Tag Archives: app descriptions

Choosing App Store Keywords

Choosing App Store Keywords

Choosing app store keywords for an app’s store listings has at times been viewed as the holy grail of app store optimization.

The thinking was that finding the magical combination of low competition, high traffic words would drive heaps of organic traffic to even the worst of mobile apps.

While keywords are a big part of ASO, Gummicube considers the initial selection of keywords as much less important than the building of a complete acquisition funnel, and the ongoing optimization of target keywords and phrases as they support the funnel.

The goal of app store optimization is not (only) greater visibility, but the organic acquisition of new users.  

Aim for Relevant Coverage

By changing the key performance indicator of successful ASO from “rankings” to “high LTV users acquired”,  the role keyword selection plays in the ASO process becomes clearer (and is often missed by app marketers).

We don’t want traffic, we want traffic that is likely to convert to downloads and users.

App marketers should aim for relevant coverage of keywords and phrases.

The app store algorithms are getting smarter.  Low conversions relative to position in a search result signals to Apple and Google that users are not finding your app relevant for that specific search.

The fields that have the biggest impact on search rankings are limited – with character limits on the app name/title, the keywords field (Apple) and the short description (Google Play).

Why use that valuable space targeting keywords and phrases that are not ultra-relevant to your app and prospective user?

Use App Store Data

There is and has been a lack of transparency in the app store search algorithms.  Reverse engineering the algorithms  is made harder due to a complete lack of details on app store search data.

Neither Apple or Google share search traffic or download data by category, phrase or even daily volume.

To fill the void for marketers, several companies built ASO tools using Google web search data as a proxy for app store search data.

The thinking was “something is better than nothing”.

Many optimization efforts based on web data didn’t produce results.

Meanwhile, investments in collecting proprietary app store data and working with large clients and their global app portfolios started to show the differences between how users search the app stores vs how they search the web.

Don’t take my word for it – search for “malls” on the web and then again in Google Play.  Both are using Google search, but one returns the local malls in a map, maybe a definition or items in the news, and the other returns mall-based games and shopping companions.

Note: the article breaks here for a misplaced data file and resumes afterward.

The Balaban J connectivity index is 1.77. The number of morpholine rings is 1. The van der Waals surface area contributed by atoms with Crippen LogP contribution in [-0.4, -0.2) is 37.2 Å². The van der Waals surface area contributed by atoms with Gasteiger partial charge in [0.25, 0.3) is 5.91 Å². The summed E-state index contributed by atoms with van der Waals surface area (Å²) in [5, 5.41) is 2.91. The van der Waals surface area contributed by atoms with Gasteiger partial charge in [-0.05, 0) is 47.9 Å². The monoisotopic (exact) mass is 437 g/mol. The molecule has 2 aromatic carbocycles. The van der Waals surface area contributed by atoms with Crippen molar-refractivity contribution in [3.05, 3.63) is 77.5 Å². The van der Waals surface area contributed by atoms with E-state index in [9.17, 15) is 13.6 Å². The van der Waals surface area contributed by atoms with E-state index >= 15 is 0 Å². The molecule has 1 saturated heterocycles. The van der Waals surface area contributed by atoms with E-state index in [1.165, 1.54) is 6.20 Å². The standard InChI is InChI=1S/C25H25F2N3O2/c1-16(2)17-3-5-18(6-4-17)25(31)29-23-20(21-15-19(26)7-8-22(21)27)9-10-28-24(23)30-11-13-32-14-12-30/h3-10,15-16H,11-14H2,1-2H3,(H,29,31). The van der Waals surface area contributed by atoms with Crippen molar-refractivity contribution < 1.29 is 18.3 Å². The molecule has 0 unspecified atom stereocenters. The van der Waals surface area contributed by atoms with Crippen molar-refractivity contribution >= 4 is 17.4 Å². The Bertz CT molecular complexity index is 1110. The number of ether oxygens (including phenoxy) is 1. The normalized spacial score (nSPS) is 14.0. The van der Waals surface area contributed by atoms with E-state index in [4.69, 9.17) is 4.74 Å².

User intent is just different when searching the app stores.  Using web search data to optimize an app store listing doesn’t make sense.

Investing in app store optimization is the foundation of mobile app marketing, and provides a measurable long-term ROI.

Partner with an app store intelligence service like Gummicube to identify how your target market is searching the app stores, and create a plan for an optimized listing.

Build Phrases

In tracking the app stores for over 5 years, we have found 80% of app store searches are for  multi-word, features-based phrases.

That’s “cheap flights” or “zombie rpg game” or “free photo editing”.

The phrases you identify as being used by your target market when searching the app stores are likely made up of several, recurring words.

Breaking these phrases into individual words, and removing duplicates – you are left with a sort of “keywords bucket”.

If there were no constraints on the app store listing fields that impact how an app is indexed, we would be done. Just dump all of those keywords into the name and keywords field or short description.

But there are constraints (which is a good thing!).

Character limits help Apple and Google determine what is most important or relevant to the app from the publisher’s perspective.

Working with roughly 100-180 characters to build the optimal mix of words of various lengths targeting phrases of varying relevance and value is complicated.

Software that incorporates app store data can help you pick the optimal mix of words based on target phrases, category and app store competition.

Competing Apps

Speaking of which, what if the phrases we are targeting has 100’s of competitors also vying for ranking in search?

There are so many variables that determine the strength of the competition that the number (quantity) of competitors is almost meaningless.

Simply, not all competition is equal.

Relevance matters. Ratings, reviews, time since last update, downloads and conversion rates all impact how strong each competitor is for a specific search term.

The best approach given how hard it can be to evaluate competition in the app store is start with a keyword bucket that builds phrases extremely relevant to your app and its best or primary features. Adjust and optimize for those words and phrases that your app ranks well for and continue to build on your strengths.